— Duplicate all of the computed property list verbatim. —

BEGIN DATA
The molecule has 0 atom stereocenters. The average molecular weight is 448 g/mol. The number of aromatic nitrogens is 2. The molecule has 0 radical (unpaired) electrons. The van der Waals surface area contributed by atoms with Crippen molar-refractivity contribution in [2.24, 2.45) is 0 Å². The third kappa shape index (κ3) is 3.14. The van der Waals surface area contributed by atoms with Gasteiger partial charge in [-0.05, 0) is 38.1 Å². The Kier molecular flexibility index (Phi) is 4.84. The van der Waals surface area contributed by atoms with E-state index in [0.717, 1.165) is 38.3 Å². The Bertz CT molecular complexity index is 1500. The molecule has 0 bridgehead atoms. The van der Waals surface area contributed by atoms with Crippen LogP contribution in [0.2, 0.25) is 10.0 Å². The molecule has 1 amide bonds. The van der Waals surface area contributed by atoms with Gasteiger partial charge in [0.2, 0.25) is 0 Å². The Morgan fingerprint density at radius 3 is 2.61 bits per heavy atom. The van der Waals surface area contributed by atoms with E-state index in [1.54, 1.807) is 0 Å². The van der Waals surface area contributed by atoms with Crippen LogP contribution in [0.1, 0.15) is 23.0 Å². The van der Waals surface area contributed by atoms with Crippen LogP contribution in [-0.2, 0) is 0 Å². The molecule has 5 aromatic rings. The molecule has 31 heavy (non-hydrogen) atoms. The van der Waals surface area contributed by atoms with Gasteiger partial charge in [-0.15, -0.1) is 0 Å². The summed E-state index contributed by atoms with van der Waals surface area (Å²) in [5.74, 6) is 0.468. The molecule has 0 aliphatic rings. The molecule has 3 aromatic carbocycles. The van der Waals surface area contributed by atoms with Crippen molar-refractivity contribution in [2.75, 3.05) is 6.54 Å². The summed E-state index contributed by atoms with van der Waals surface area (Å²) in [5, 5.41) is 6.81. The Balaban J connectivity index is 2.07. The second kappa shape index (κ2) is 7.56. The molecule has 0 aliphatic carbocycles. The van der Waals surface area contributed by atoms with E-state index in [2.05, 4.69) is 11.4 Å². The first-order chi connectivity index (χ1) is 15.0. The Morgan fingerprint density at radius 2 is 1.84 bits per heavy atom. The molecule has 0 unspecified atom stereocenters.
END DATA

The molecule has 0 atom stereocenters. The average molecular weight is 448 g/mol. The number of aromatic nitrogens is 2. The molecule has 0 radical (unpaired) electrons. The van der Waals surface area contributed by atoms with Crippen molar-refractivity contribution in [2.24, 2.45) is 0 Å². The third kappa shape index (κ3) is 3.14. The van der Waals surface area contributed by atoms with Gasteiger partial charge in [-0.05, 0) is 38.1 Å². The Kier molecular flexibility index (Phi) is 4.84. The van der Waals surface area contributed by atoms with E-state index in [0.717, 1.165) is 38.3 Å². The Bertz CT molecular complexity index is 1500. The molecule has 0 bridgehead atoms. The van der Waals surface area contributed by atoms with Crippen LogP contribution in [0.2, 0.25) is 10.0 Å². The molecule has 1 amide bonds. The van der Waals surface area contributed by atoms with Gasteiger partial charge in [0.2, 0.25) is 0 Å². The Morgan fingerprint density at radius 3 is 2.61 bits per heavy atom. The van der Waals surface area contributed by atoms with E-state index in [1.54, 1.807) is 0 Å². The van der Waals surface area contributed by atoms with Crippen LogP contribution in [0.1, 0.15) is 23.0 Å². The van der Waals surface area contributed by atoms with Crippen LogP contribution in [-0.2, 0) is 0 Å². The molecule has 5 aromatic rings. The molecule has 31 heavy (non-hydrogen) atoms. The van der Waals surface area contributed by atoms with Gasteiger partial charge in [-0.15, -0.1) is 0 Å². The summed E-state index contributed by atoms with van der Waals surface area (Å²) in [5.74, 6) is 0.468. The molecule has 0 aliphatic rings. The molecule has 3 aromatic carbocycles. The van der Waals surface area contributed by atoms with Crippen molar-refractivity contribution in [2.75, 3.05) is 6.54 Å². The summed E-state index contributed by atoms with van der Waals surface area (Å²) in [5, 5.41) is 6.81. The Balaban J connectivity index is 2.07. The second kappa shape index (κ2) is 7.56. The molecule has 0 aliphatic carbocycles. The van der Waals surface area contributed by atoms with E-state index in [2.05, 4.69) is 11.4 Å². The first-order chi connectivity index (χ1) is 15.0. The Morgan fingerprint density at radius 2 is 1.84 bits per heavy atom. The molecule has 0 unspecified atom stereocenters.